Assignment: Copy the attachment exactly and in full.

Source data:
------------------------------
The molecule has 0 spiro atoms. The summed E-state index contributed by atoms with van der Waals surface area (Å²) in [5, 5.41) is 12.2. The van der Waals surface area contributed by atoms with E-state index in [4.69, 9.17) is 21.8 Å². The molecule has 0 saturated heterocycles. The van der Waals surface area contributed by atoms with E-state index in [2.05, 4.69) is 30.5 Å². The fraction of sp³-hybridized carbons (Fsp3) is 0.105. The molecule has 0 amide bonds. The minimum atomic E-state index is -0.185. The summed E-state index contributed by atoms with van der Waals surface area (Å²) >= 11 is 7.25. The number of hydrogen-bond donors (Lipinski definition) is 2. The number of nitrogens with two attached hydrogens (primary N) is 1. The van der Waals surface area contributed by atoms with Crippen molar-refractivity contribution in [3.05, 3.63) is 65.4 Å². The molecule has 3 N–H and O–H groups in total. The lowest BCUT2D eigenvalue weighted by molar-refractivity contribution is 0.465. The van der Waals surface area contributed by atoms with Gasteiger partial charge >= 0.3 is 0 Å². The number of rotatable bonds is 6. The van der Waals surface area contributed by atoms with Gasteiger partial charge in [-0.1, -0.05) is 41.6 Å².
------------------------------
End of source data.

The molecule has 0 spiro atoms. The summed E-state index contributed by atoms with van der Waals surface area (Å²) in [5, 5.41) is 12.2. The van der Waals surface area contributed by atoms with E-state index in [4.69, 9.17) is 21.8 Å². The molecule has 0 saturated heterocycles. The van der Waals surface area contributed by atoms with E-state index in [2.05, 4.69) is 30.5 Å². The fraction of sp³-hybridized carbons (Fsp3) is 0.105. The molecule has 0 amide bonds. The minimum atomic E-state index is -0.185. The summed E-state index contributed by atoms with van der Waals surface area (Å²) >= 11 is 7.25. The number of hydrogen-bond donors (Lipinski definition) is 2. The number of nitrogens with two attached hydrogens (primary N) is 1. The van der Waals surface area contributed by atoms with Crippen molar-refractivity contribution in [3.05, 3.63) is 65.4 Å². The molecule has 3 N–H and O–H groups in total. The lowest BCUT2D eigenvalue weighted by molar-refractivity contribution is 0.465. The van der Waals surface area contributed by atoms with Gasteiger partial charge >= 0.3 is 0 Å². The number of rotatable bonds is 6. The van der Waals surface area contributed by atoms with Gasteiger partial charge in [-0.1, -0.05) is 41.6 Å².